Chase Briscoe is in the midst of his rookie NASCAR Cup Series season. (HHP/Andrew Coppley photo)
Chase Briscoe is in the midst of his rookie NASCAR Cup Series season. (HHP/Andrew Coppley photo)

Briscoe: ‘We’ve Got To Crawl, Then Walk, Then Run’

MOORESVILLE, N.C. — Chase Briscoe will be the first to admit his introduction into the NASCAR Cup Series with Stewart-Haas Racing has been a humbling experience.

Coming off a season during which he won nine times in the NASCAR Xfinity Series and contended for a championship, Briscoe felt the pieces were in place for him to excel as he stepped up to the top level of stock car racing.

Things haven’t exactly gone according to plan, however. A crackdown on certain aerodynamic areas of the Cup Series car and a rocky start for Stewart-Haas Racing as a whole have combined to leave Briscoe with only two top-15 finishes in the first 12 races.

But Briscoe’s momentum may be starting to turn around. He’s finished on the cusp of the top 10 in two of the last three races, with 11th-place efforts at Talladega (Ala.) Superspeedway in late April and last weekend at Darlington (S.C.) Raceway.

That has the Mitchell, Ind., native’s confidence boosted heading into the summer months, with a belief that brighter days are ahead as he chases Sunoco Rookie of the Year honors.

“Being able to run closer toward the front definitely is good for confidence and momentum and I feel like this last couple weeks we haven’t made mistakes, where early in the year we had about the same speed — maybe a little less — but we would just have a bad pit stop or I’d speed on pit road or something like that,” Briscoe told reporters ahead of Sunday’s Drydene 400 at Dover (Del.) Int’l Speedway. “I feel like the last couple weeks we’ve just executed and haven’t dug ourselves in a deeper hole.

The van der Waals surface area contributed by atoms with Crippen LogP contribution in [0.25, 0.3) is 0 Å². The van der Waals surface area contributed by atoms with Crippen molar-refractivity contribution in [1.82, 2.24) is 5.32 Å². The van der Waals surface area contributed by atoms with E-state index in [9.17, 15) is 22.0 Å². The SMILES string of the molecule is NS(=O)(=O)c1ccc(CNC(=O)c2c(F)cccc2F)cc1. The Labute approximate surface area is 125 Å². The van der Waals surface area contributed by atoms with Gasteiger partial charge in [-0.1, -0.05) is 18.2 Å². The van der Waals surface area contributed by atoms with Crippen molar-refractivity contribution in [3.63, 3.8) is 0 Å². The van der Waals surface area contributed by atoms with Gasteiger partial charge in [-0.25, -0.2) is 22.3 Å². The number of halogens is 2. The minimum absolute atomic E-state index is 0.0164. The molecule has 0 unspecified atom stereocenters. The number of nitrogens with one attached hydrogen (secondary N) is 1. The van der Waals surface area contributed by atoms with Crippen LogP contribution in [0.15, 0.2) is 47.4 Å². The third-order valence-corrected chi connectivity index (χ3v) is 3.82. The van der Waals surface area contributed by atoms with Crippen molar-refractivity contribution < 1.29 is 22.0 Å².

“Obviously, right now as a company we’re still off a little bit, so we just have to be perfect. We can’t make mistakes,” Briscoe continued. “I feel like at Darlington, for example, we just did everything all day the correct way. We didn’t make any mistakes all day. We had solid pit stops all day long. It was just a solid day all around, and when we did that, we had a solid result, so we just have to keep trying to do those things. As we continue to run farther up front, our starting position will get better and all those things just compound and make everything easier in general in the race.

“I think right now we’re 20 points out of 20th place in points, and if we can get to 20th it’s only going to help our position in the starting lineup even more, so we just have to keep doing the little things right. We’ve got to crawl, then walk, then run … and it’s about taking baby steps week in and week out.”

In looking at his move to the Cup Series on a big-picture level, Briscoe said there hasn’t been one particular challenge that has been tougher on him than others compared to racing in the Xfinity Series.

April 18, 2021:  at Richmond Raceway in Richmond, Virginia. (HHP/Chris Owens)
Chase Briscoe in action at Richmond Raceway. (HHP/Chris Owens photo)